Friday, November 30, 2012
Who would Die for a Lie?
When challenged to verify the historicity of the Gospel's account of the Nazarene's life, in particular the resurrection, Christians often appeal to the "eyewitness accounts" of the Apostles. Furthermore, they argue, not only did the Apostles witness the events about which they preached but they died for doing so. They contend it is unreasonable to assume that someone would risk, even forfeit, their own life for propagating an account that they know to be fictitious. They reason that they clearly offered up their own lives as martyrs because they where certain of the truth of the Gospel. Their deaths provide us the proof that their testimony is reliable.
I would certainly concede that people generally would not risk their lives for a lie. But I'm not so sure how well this holds true when one has built their entire life around a lie. I submit that my doubt about such evidence is not unique. In truth, when they themselves are put in the role of anti missionaries in response to Mormons, Christians have rejected such arguments. Bill McKeever writes "It is highly possible for a person to die for something he knew in the beginning was not the truth. A lie, repeated often enough, becomes as truth to the teller." (Answering Mormons' Questions page 119). The Apostles were, if you will, uneducated "commoners" according to the Christian Bible (Acts 4:13). Regardless of its veracity or lack there of, the "Gospel" propelled these men from obscurity to a position of influencing hundreds, even thousands of people. It is certainly possible that they may have considered such influence worth risking their life and that loosing their life might be preferable to them than loosing the notoriety they had achieved. This is particularly true when one considers that they may have fabricated events that they believed were true or that they reflected spiritual truths. In doing so they may have remained absolutely devoted to the cause, without ulterior motives. Their dedication may not have been limited to dying for the Gospel but to fabricating eyewitness evidence for what they sincerely believed was true. So rather than being a simple choice between them believing their words or willingly spreading lies it may very well be that they believed what they taught, even if they knew some of the details where not honest.
Furthermore, we must recognize the “New Testament” records that when the disciples encountered the Nazarene they did not recognize him, “As they talked and discussed these things with each other, Jesus himself came up and walked along with them; but they were kept from recognizing him.” (Luke 24:15-16), “At this she turned around and saw Jesus standing there, but she did not realize it was Jesus.” (John 20:14), “Afterward Jesus appeared to them in different form to two of them while they were walking in the country.” (Mark 16:12). Recall that earlier we are told that there were those who claimed that the Nazarene himself was actually John the Baptist resurrected from the dead, “King Herod heard about this, for Jesus' name had become well known. Some were saying ‘John the Baptist has been raised from the dead, and that is why miraculous powers are at work in him.” (Mark 6:14). At most we could conclude that the disciples had encounters with someone they did not recognize, but eventually came to believe, or “recognize”, as being the Nazarene.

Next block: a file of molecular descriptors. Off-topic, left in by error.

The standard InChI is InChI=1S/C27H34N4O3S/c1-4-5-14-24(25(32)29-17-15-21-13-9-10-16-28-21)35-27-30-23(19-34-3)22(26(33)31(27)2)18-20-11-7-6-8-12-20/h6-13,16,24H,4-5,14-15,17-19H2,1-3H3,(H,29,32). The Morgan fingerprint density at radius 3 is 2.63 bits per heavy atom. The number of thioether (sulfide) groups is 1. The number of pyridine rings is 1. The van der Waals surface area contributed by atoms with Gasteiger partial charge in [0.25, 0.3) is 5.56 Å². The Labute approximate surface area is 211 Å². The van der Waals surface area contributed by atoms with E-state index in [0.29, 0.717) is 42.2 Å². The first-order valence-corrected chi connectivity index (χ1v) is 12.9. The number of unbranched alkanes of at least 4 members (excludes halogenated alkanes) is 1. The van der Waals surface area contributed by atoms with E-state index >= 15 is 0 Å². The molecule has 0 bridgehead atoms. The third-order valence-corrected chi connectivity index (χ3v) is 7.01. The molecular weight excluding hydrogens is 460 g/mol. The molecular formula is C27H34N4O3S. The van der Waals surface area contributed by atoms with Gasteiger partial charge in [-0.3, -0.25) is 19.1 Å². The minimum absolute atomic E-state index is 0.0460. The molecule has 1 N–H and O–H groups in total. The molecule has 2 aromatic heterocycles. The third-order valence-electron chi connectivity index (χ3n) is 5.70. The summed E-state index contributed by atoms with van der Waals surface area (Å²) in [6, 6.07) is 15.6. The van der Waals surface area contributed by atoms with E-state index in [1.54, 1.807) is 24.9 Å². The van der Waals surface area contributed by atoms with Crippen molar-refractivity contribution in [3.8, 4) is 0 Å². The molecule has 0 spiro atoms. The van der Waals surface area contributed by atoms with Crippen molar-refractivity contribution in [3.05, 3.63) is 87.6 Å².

Then consider how certain we really are that the Apostles died for their beliefs? The fact is that for the most part the fate that befell the apostles is not mentioned in the Christian Bible (even if we where to take it at face value). Only James the son of Zebedee is listed as having been martyred (Acts.12:2). As a matter of fact all but a handful of the 12 disappear from the Biblical narrative shortly after the resurrection. What we are left with then is the testimony provided by Church tradition. And these traditions are at times conflicting with each other. Furthermore at times they are fanciful and conflict with Christian teaching. For example one early account regarding the death of Peter, of which I regretfully do not know the source, relates that after escaping death in Rome he encountered the Nazarene on the road. He inquired on where the Nazarene was going to which the Nazarene replied that he was going to be re-crucified in Rome for Peter. At this Peter himself returns to Rome and submits to crucifixion.
Finally we must consider what might have resulted from the Apostles recanting their story. Could the Apostles have really trusted that if they where to recant that they would not be executed? The Roman government was interested in suppressing a sect which they saw as a threat. Would the leader of such a group really have the option of walking away quietly simply by saying he had made everything up? And if they did recant would their followers accept a report that they had? Would they believe a renunciation of Christianity made under duress? And on what basis would we expect them to perpetuate the story of their confession made under duress?
What we have been presented is a faulty dilemma, either the Apostles where telling the truth or they died for something they knew was a lie. In truth it is possible that they would die for a lie because they came to accept their own lie as truth. Or they may have seen their fabrications as secondary to the Gospel which they did believe was truth. Nor is it clear that their fate is known to us or that recanting would have been of any use. Nor is it certain that if they did admit they fabricated their testimony that we would be aware of it. So while this does not in and of itself refute the testimony of the Apostles, we have shown that there is no reason we must accept it at face value.